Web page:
There has been some thought that Icahn might try to re-open the Trump Taj Mahal at some point on his own terms, skirting the union in the process, and this bill aims to prevent that. The amendment reads:

Notwithstanding the provisions of any law, rule, or regulation to the contrary, the substantial closure of a casino hotel facility by the licensee occurring on or after January 1, 2016 shall disqualify the licensee from continuing to hold that license and shall constitute sufficient cause for revocation of that license, except that such substantial closure shall not impact any other pre-existing casino license held by the licensee. The division shall determine what constitutes a substantial closure of a casino hotel facility pursuant to this section.

The disqualification would be in effect for five years.

Democratic Senate president Steve Sweeney, the sponsor of the bill, told the Associated Press, “Casino owners shouldn’t be manipulating the system and exploiting bankruptcy laws as a way to break unions and take away the rights and benefits of the workers. Atlantic City’s gaming industry is obviously experiencing the difficult challenges of competition from other states, but the answer is not to engage in practices that punish the workers.”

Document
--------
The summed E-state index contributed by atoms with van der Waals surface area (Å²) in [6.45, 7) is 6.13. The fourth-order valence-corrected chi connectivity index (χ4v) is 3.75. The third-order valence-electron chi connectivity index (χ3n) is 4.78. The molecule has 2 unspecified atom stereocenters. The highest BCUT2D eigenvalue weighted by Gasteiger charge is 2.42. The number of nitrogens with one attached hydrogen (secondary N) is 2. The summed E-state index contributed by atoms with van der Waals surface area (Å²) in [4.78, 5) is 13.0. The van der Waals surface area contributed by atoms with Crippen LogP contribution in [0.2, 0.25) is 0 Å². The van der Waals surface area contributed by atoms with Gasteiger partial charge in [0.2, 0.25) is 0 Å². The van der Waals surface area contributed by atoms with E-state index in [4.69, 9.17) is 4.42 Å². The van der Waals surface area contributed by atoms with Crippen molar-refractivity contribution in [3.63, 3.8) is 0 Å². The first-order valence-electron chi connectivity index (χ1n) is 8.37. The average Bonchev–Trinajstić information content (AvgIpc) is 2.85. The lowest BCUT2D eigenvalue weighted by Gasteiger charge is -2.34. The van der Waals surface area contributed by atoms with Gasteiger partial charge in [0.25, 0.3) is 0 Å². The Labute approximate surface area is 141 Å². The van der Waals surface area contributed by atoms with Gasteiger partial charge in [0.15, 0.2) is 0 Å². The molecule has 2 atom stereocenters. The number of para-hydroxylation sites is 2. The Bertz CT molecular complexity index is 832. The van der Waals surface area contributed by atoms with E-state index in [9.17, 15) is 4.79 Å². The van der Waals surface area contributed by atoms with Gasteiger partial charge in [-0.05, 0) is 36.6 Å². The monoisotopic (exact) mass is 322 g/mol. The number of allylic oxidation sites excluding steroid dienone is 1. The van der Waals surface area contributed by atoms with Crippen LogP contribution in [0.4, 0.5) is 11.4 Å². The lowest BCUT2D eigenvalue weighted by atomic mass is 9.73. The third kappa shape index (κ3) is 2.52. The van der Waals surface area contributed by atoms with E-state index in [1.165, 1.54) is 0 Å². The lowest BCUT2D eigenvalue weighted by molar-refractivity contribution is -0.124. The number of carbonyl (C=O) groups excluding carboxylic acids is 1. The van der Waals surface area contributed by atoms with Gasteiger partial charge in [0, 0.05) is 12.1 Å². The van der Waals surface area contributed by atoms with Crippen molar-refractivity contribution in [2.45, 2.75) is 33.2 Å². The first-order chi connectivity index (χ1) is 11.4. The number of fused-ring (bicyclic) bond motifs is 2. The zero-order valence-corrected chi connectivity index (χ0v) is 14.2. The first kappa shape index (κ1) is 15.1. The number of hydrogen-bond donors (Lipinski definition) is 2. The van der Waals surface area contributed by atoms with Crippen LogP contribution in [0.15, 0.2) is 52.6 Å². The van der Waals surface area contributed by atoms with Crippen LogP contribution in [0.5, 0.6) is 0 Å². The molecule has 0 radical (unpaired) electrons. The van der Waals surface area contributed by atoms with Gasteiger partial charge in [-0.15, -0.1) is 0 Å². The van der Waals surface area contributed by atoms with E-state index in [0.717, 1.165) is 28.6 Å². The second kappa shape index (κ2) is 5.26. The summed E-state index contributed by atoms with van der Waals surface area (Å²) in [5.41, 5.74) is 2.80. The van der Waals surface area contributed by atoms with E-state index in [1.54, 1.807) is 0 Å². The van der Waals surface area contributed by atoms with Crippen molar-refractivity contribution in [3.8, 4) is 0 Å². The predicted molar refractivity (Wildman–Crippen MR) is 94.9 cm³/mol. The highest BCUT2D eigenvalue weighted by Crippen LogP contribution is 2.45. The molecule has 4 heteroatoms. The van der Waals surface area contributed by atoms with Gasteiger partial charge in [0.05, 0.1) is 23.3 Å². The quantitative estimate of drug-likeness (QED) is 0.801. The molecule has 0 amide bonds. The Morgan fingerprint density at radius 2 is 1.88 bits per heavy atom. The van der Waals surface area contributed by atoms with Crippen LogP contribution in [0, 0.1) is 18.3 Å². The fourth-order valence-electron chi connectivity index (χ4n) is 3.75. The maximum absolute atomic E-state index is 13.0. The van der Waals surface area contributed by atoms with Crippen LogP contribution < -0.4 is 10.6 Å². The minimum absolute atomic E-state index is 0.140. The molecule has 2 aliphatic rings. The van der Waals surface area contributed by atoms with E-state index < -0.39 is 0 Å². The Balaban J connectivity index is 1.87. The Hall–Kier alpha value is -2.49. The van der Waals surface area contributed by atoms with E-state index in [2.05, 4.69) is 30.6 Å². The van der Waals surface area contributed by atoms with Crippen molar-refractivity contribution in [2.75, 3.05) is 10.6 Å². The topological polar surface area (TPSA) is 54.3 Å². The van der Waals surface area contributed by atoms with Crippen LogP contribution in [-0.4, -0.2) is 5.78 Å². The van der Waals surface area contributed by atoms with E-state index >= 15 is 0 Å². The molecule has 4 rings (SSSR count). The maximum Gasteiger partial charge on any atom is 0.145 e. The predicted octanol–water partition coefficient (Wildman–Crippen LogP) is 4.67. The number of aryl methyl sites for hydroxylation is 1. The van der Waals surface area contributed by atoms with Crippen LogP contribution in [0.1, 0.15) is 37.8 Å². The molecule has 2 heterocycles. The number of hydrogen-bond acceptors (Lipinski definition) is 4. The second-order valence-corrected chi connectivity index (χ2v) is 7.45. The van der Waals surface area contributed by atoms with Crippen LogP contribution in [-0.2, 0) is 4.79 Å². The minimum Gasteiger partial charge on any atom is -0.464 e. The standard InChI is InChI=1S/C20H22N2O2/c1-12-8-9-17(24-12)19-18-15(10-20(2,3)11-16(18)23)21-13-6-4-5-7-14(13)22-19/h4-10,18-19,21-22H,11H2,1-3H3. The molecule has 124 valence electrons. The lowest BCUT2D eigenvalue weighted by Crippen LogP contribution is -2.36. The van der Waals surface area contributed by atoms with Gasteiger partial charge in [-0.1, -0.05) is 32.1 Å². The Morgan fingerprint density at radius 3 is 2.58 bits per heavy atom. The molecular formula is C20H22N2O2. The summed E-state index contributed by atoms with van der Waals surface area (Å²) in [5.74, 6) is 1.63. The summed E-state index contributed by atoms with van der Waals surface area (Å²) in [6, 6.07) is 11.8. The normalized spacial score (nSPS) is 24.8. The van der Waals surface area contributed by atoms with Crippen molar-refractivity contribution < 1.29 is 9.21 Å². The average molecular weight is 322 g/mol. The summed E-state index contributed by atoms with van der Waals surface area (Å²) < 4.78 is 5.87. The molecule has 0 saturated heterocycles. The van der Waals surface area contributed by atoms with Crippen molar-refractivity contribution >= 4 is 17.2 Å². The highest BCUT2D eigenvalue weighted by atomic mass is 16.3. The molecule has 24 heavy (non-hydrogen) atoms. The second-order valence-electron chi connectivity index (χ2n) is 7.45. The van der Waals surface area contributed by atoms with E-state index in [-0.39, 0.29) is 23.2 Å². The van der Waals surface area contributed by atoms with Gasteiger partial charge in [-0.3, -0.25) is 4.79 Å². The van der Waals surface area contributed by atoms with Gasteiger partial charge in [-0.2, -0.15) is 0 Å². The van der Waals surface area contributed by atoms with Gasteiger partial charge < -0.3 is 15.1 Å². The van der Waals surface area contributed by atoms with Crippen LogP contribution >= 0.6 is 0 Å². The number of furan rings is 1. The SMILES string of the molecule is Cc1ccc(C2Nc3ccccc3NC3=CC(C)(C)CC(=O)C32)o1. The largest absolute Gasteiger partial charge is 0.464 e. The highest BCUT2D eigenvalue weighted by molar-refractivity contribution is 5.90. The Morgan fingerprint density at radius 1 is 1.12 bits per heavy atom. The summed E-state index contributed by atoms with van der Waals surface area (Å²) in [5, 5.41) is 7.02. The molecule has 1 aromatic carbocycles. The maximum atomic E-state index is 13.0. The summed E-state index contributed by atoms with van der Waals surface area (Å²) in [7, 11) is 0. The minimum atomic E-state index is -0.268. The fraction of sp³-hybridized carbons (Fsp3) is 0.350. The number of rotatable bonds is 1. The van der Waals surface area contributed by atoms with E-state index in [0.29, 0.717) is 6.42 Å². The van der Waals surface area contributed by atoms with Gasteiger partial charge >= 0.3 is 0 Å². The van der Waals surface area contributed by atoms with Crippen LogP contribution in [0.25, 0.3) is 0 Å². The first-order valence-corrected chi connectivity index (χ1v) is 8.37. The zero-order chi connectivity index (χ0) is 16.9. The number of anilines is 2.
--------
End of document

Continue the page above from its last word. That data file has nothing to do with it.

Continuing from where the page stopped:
Tropicana Entertainment president Tony Rodio, who has served as Icahn’s mouthpiece during the labor ordeal, believes the bill could scare off other companies who may want to open for business in Atlantic City: